Akim Zhigankov, a young massage therapist, kite surfer, and missionary to the Philippines died on Tuesday, February 17, of apparent poisoning, according to his parents. He was 23 years old.
As news of his death spread, messages of grief, disbelief and support for Akim's family members flooded social media.
Akim's parents, Oleg Zhigankov and Elena Zhigankova, both professors at the Adventist International Institute of Advanced Studies (AIIAS) in the Philippines, wrote a five-page message calling Akim's death a murder.
Dear Friends, the most dreadful and unthinkable thing happened, our beloved son Akim got murdered. He died on February 17, 2015, at 5:25 at the morning, just before the dawn. He died on my hands, he died after two weeks of dreary struggle with the poison he's been given. We want you to know what happened, and we want the world to know what happened.
The letter descibed Akim, the couple's firstborn, as "the love of our life," "a very special, different child," and "a dreamer." In some ways, he was also a typical child. "At some period of time, while in Canada and Russia, going through adolescence, Akim tried different things (such as smoking, beer, etc.), but those things didn't excite him and didn't stick to him. He just had to try them," the message said.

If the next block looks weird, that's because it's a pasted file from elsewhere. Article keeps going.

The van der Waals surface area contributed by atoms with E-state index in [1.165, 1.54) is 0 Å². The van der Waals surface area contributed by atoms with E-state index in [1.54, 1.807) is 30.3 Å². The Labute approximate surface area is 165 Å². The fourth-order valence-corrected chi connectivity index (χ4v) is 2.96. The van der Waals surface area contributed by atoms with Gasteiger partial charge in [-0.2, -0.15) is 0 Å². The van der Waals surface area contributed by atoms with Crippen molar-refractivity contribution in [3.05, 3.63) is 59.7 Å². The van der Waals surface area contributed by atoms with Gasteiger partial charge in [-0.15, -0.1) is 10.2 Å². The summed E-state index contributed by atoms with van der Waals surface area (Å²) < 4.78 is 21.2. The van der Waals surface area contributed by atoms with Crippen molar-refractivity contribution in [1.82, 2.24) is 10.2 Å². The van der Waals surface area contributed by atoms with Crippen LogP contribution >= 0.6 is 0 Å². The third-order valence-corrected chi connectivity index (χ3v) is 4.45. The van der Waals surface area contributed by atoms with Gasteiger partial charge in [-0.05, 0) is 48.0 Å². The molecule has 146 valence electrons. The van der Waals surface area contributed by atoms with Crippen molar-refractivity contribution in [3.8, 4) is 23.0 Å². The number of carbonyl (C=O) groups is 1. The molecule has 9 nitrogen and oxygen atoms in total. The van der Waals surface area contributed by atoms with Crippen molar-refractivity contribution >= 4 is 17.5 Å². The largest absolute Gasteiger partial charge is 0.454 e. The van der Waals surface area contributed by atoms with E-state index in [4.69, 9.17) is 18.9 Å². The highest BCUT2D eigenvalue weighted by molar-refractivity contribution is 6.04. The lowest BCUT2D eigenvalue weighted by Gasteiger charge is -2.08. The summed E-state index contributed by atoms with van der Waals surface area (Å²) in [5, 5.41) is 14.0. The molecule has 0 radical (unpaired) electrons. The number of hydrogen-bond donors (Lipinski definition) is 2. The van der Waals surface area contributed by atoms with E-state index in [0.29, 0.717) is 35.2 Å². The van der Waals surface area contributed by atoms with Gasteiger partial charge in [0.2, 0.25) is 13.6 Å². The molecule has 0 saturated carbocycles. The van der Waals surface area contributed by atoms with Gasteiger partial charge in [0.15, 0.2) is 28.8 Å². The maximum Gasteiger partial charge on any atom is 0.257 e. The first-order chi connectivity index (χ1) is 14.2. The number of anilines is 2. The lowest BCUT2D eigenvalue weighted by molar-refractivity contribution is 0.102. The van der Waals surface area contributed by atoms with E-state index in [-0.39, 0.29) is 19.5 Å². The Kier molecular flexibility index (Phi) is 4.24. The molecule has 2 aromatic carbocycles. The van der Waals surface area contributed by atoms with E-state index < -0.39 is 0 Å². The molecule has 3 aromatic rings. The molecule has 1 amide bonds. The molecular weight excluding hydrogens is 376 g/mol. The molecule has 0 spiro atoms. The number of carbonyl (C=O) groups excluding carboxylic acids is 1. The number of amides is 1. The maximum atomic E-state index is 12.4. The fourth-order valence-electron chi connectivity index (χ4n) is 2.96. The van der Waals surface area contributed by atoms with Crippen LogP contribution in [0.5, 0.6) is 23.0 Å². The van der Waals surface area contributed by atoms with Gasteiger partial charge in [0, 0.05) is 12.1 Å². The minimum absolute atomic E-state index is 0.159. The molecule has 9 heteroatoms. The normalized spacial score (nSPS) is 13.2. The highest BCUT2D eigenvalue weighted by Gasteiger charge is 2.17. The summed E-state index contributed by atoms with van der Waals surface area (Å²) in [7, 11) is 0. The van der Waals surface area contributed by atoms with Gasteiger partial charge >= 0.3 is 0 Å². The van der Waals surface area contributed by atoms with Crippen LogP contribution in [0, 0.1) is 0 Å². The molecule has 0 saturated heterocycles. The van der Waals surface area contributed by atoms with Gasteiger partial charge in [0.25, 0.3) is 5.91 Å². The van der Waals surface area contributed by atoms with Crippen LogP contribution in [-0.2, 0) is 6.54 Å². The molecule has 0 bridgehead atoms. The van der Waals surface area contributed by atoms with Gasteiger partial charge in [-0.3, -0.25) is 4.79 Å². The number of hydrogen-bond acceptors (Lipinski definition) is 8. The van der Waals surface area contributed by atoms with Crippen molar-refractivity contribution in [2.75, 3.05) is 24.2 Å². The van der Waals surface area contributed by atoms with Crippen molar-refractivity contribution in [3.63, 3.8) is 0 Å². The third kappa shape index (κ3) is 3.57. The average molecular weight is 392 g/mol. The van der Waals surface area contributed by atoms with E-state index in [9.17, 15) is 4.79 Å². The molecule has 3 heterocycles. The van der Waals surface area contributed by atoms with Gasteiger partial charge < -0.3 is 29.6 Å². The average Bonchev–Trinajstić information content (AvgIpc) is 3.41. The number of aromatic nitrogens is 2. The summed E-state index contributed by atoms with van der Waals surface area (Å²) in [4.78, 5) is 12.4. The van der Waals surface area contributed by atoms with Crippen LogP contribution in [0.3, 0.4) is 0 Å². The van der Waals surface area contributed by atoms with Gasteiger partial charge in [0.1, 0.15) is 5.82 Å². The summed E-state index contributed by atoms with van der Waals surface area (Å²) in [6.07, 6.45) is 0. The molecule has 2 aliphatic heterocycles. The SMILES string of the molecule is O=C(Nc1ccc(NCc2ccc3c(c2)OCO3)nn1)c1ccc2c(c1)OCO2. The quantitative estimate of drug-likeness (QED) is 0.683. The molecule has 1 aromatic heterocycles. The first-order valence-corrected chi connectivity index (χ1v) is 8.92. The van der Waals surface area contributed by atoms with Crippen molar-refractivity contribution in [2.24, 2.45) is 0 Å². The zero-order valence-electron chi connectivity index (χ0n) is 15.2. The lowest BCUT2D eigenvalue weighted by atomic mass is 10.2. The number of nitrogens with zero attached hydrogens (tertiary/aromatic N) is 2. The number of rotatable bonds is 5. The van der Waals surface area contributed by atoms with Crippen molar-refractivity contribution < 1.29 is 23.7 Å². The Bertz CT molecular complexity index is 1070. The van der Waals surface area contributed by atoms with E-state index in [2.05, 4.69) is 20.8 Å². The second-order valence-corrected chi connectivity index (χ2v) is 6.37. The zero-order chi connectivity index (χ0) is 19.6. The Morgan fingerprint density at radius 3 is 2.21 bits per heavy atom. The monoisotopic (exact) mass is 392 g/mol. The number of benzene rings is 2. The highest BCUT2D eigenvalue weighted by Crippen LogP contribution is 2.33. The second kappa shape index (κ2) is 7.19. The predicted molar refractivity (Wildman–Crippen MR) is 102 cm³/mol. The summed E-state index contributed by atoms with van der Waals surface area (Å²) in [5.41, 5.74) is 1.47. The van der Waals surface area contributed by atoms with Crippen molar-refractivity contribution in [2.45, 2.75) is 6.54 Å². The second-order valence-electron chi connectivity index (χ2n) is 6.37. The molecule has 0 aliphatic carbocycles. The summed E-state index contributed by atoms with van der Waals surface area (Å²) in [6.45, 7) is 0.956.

Akim's mother and father hoped that he would turn his love for theological thinking and his desire to serve people into a life of missionary work. In the end, he gave his life in the mission field, though certainly not in the way Oleg and Elena imagined or hoped.
Akim caught a vision for health work on the Philippine island of Tablas in the Romblon province. In July, 2014, work began on cleaning a site and constructing a road to the location designated for the Tablas Health Harbor (alternately known as Tablas Sanitarium), a health clinic to serve the people of Tablas.